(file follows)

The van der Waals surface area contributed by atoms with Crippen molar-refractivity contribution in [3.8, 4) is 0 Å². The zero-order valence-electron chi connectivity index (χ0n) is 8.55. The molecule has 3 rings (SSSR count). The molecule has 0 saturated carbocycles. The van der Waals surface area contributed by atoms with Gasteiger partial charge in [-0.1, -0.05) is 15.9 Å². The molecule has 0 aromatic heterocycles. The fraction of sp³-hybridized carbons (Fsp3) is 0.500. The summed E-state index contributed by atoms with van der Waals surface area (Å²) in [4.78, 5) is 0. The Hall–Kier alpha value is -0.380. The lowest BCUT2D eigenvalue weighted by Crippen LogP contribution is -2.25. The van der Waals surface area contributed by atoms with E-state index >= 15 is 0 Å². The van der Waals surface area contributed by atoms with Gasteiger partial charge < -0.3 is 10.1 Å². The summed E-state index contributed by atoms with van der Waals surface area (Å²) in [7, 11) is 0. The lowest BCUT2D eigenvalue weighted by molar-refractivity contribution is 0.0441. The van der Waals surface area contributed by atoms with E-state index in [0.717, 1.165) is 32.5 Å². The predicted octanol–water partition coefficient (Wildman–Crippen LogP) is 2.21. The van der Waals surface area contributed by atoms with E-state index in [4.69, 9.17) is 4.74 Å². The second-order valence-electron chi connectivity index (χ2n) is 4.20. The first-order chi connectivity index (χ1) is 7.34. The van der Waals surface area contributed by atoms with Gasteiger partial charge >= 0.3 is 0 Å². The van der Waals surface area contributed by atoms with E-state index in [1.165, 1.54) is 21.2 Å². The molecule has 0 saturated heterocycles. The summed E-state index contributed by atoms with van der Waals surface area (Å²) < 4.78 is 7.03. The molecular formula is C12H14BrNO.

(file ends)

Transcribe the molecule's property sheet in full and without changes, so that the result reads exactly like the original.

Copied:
The van der Waals surface area contributed by atoms with Crippen molar-refractivity contribution in [3.8, 4) is 0 Å². The zero-order valence-electron chi connectivity index (χ0n) is 8.55. The molecule has 3 rings (SSSR count). The molecule has 0 saturated carbocycles. The van der Waals surface area contributed by atoms with Gasteiger partial charge in [-0.1, -0.05) is 15.9 Å². The molecule has 0 aromatic heterocycles. The fraction of sp³-hybridized carbons (Fsp3) is 0.500. The summed E-state index contributed by atoms with van der Waals surface area (Å²) in [4.78, 5) is 0. The Hall–Kier alpha value is -0.380. The lowest BCUT2D eigenvalue weighted by Crippen LogP contribution is -2.25. The van der Waals surface area contributed by atoms with E-state index >= 15 is 0 Å². The van der Waals surface area contributed by atoms with Gasteiger partial charge < -0.3 is 10.1 Å². The summed E-state index contributed by atoms with van der Waals surface area (Å²) in [7, 11) is 0. The lowest BCUT2D eigenvalue weighted by molar-refractivity contribution is 0.0441. The van der Waals surface area contributed by atoms with E-state index in [0.717, 1.165) is 32.5 Å². The predicted octanol–water partition coefficient (Wildman–Crippen LogP) is 2.21. The van der Waals surface area contributed by atoms with E-state index in [4.69, 9.17) is 4.74 Å². The second-order valence-electron chi connectivity index (χ2n) is 4.20. The first-order chi connectivity index (χ1) is 7.34. The van der Waals surface area contributed by atoms with Gasteiger partial charge >= 0.3 is 0 Å². The van der Waals surface area contributed by atoms with E-state index in [1.165, 1.54) is 21.2 Å². The molecule has 0 saturated heterocycles. The summed E-state index contributed by atoms with van der Waals surface area (Å²) < 4.78 is 7.03. The molecular formula is C12H14BrNO.